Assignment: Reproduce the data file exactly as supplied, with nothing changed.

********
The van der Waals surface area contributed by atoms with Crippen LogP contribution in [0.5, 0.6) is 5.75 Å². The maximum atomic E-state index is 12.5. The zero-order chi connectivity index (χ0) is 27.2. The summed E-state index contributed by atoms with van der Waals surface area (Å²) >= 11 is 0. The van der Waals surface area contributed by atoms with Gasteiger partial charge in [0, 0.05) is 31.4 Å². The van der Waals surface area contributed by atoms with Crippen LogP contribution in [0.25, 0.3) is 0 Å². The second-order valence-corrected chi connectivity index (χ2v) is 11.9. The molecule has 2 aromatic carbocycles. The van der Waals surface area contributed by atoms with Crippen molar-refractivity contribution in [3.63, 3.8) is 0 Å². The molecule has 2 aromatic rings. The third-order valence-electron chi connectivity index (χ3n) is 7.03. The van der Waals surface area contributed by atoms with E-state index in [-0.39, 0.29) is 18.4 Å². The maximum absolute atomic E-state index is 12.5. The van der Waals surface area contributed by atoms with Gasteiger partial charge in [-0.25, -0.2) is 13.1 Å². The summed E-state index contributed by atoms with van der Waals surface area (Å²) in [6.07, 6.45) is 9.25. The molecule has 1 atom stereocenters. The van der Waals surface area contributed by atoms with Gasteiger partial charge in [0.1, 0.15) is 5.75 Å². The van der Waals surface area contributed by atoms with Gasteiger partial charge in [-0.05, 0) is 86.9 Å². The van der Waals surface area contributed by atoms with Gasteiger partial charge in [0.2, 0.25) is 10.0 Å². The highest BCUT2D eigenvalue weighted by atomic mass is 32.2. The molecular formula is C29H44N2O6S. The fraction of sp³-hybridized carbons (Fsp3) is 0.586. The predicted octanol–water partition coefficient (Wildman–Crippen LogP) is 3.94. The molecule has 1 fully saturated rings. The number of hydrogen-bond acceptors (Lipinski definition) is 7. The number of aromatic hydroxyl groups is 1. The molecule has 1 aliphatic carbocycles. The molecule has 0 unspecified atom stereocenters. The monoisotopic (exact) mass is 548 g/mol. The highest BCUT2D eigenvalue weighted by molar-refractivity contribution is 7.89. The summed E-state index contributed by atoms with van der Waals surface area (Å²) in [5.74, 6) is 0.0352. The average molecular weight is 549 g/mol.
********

The van der Waals surface area contributed by atoms with Crippen LogP contribution in [0.5, 0.6) is 5.75 Å². The maximum atomic E-state index is 12.5. The zero-order chi connectivity index (χ0) is 27.2. The summed E-state index contributed by atoms with van der Waals surface area (Å²) >= 11 is 0. The van der Waals surface area contributed by atoms with Gasteiger partial charge in [0, 0.05) is 31.4 Å². The van der Waals surface area contributed by atoms with Crippen LogP contribution in [0.25, 0.3) is 0 Å². The second-order valence-corrected chi connectivity index (χ2v) is 11.9. The molecule has 2 aromatic carbocycles. The van der Waals surface area contributed by atoms with Crippen molar-refractivity contribution in [3.63, 3.8) is 0 Å². The molecule has 2 aromatic rings. The third-order valence-electron chi connectivity index (χ3n) is 7.03. The van der Waals surface area contributed by atoms with E-state index in [-0.39, 0.29) is 18.4 Å². The maximum absolute atomic E-state index is 12.5. The van der Waals surface area contributed by atoms with Gasteiger partial charge in [-0.25, -0.2) is 13.1 Å². The summed E-state index contributed by atoms with van der Waals surface area (Å²) in [6.07, 6.45) is 9.25. The molecule has 1 atom stereocenters. The van der Waals surface area contributed by atoms with Gasteiger partial charge in [0.1, 0.15) is 5.75 Å². The van der Waals surface area contributed by atoms with Gasteiger partial charge in [-0.05, 0) is 86.9 Å². The van der Waals surface area contributed by atoms with Gasteiger partial charge in [0.2, 0.25) is 10.0 Å². The highest BCUT2D eigenvalue weighted by atomic mass is 32.2. The molecular formula is C29H44N2O6S. The fraction of sp³-hybridized carbons (Fsp3) is 0.586. The predicted octanol–water partition coefficient (Wildman–Crippen LogP) is 3.94. The molecule has 1 fully saturated rings. The number of hydrogen-bond acceptors (Lipinski definition) is 7. The number of aromatic hydroxyl groups is 1. The molecule has 1 aliphatic carbocycles. The molecule has 0 unspecified atom stereocenters. The monoisotopic (exact) mass is 548 g/mol. The highest BCUT2D eigenvalue weighted by molar-refractivity contribution is 7.89. The summed E-state index contributed by atoms with van der Waals surface area (Å²) in [5.74, 6) is 0.0352. The average molecular weight is 549 g/mol.